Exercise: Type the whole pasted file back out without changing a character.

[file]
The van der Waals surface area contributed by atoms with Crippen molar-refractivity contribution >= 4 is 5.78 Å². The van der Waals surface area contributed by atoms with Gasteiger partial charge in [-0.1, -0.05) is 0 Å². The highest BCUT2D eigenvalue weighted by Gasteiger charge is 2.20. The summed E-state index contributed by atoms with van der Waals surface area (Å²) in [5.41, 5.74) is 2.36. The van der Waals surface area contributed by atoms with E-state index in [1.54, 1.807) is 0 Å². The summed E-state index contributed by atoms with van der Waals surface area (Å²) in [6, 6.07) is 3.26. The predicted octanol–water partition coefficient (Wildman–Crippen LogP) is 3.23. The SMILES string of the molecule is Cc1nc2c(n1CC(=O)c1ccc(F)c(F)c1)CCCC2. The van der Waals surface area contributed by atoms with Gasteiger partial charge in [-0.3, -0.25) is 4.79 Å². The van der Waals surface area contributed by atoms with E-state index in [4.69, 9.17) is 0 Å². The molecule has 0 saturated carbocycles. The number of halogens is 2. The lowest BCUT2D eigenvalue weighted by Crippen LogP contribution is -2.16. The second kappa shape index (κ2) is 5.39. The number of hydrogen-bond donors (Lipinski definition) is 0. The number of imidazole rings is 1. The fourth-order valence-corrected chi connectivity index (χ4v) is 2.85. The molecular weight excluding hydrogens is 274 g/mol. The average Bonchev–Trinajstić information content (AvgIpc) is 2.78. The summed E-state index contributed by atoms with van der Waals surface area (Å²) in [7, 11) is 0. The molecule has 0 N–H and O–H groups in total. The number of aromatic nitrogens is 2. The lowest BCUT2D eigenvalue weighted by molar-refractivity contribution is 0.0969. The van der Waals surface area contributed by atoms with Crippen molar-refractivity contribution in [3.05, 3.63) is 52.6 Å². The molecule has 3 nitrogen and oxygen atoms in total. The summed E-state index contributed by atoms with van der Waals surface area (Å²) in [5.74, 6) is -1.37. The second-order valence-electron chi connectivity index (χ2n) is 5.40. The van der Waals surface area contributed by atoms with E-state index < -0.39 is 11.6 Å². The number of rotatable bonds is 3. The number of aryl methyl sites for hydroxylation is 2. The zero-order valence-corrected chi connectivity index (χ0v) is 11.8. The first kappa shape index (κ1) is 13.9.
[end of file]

The van der Waals surface area contributed by atoms with Crippen molar-refractivity contribution >= 4 is 5.78 Å². The van der Waals surface area contributed by atoms with Gasteiger partial charge in [-0.1, -0.05) is 0 Å². The highest BCUT2D eigenvalue weighted by Gasteiger charge is 2.20. The summed E-state index contributed by atoms with van der Waals surface area (Å²) in [5.41, 5.74) is 2.36. The van der Waals surface area contributed by atoms with E-state index in [1.54, 1.807) is 0 Å². The summed E-state index contributed by atoms with van der Waals surface area (Å²) in [6, 6.07) is 3.26. The predicted octanol–water partition coefficient (Wildman–Crippen LogP) is 3.23. The SMILES string of the molecule is Cc1nc2c(n1CC(=O)c1ccc(F)c(F)c1)CCCC2. The van der Waals surface area contributed by atoms with Gasteiger partial charge in [-0.3, -0.25) is 4.79 Å². The van der Waals surface area contributed by atoms with E-state index in [4.69, 9.17) is 0 Å². The molecule has 0 saturated carbocycles. The number of halogens is 2. The lowest BCUT2D eigenvalue weighted by Crippen LogP contribution is -2.16. The second kappa shape index (κ2) is 5.39. The number of hydrogen-bond donors (Lipinski definition) is 0. The number of imidazole rings is 1. The fourth-order valence-corrected chi connectivity index (χ4v) is 2.85. The molecular weight excluding hydrogens is 274 g/mol. The average Bonchev–Trinajstić information content (AvgIpc) is 2.78. The summed E-state index contributed by atoms with van der Waals surface area (Å²) in [7, 11) is 0. The molecule has 0 N–H and O–H groups in total. The number of aromatic nitrogens is 2. The lowest BCUT2D eigenvalue weighted by molar-refractivity contribution is 0.0969. The van der Waals surface area contributed by atoms with Crippen molar-refractivity contribution in [3.05, 3.63) is 52.6 Å². The molecule has 3 nitrogen and oxygen atoms in total. The summed E-state index contributed by atoms with van der Waals surface area (Å²) in [5.74, 6) is -1.37. The second-order valence-electron chi connectivity index (χ2n) is 5.40. The van der Waals surface area contributed by atoms with E-state index < -0.39 is 11.6 Å². The number of rotatable bonds is 3. The number of aryl methyl sites for hydroxylation is 2. The zero-order valence-corrected chi connectivity index (χ0v) is 11.8. The first kappa shape index (κ1) is 13.9.